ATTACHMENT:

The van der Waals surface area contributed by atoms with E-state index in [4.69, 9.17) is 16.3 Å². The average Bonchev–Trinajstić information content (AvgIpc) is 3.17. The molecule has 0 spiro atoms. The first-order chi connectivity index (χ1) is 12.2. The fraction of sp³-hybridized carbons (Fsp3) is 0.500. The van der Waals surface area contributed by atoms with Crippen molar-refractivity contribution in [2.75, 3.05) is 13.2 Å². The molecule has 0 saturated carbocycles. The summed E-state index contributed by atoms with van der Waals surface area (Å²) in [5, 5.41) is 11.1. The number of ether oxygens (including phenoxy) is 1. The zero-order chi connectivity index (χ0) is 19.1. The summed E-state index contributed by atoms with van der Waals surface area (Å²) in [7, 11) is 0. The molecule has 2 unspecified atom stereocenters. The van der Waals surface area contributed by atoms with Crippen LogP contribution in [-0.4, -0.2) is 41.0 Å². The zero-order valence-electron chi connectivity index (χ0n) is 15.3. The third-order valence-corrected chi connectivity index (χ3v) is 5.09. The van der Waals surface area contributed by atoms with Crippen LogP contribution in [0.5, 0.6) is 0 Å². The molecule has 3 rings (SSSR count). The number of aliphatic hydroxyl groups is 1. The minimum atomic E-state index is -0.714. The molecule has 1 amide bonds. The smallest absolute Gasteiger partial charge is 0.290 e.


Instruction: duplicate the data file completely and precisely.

The van der Waals surface area contributed by atoms with E-state index in [4.69, 9.17) is 16.3 Å². The average Bonchev–Trinajstić information content (AvgIpc) is 3.17. The molecule has 0 spiro atoms. The first-order chi connectivity index (χ1) is 12.2. The fraction of sp³-hybridized carbons (Fsp3) is 0.500. The van der Waals surface area contributed by atoms with Crippen molar-refractivity contribution in [2.75, 3.05) is 13.2 Å². The molecule has 0 saturated carbocycles. The summed E-state index contributed by atoms with van der Waals surface area (Å²) in [5, 5.41) is 11.1. The number of ether oxygens (including phenoxy) is 1. The zero-order chi connectivity index (χ0) is 19.1. The summed E-state index contributed by atoms with van der Waals surface area (Å²) in [7, 11) is 0. The molecule has 2 unspecified atom stereocenters. The van der Waals surface area contributed by atoms with Crippen LogP contribution in [-0.4, -0.2) is 41.0 Å². The zero-order valence-electron chi connectivity index (χ0n) is 15.3. The third-order valence-corrected chi connectivity index (χ3v) is 5.09. The van der Waals surface area contributed by atoms with Crippen LogP contribution in [0.5, 0.6) is 0 Å². The molecule has 3 rings (SSSR count). The number of aliphatic hydroxyl groups is 1. The minimum atomic E-state index is -0.714. The molecule has 1 amide bonds. The smallest absolute Gasteiger partial charge is 0.290 e.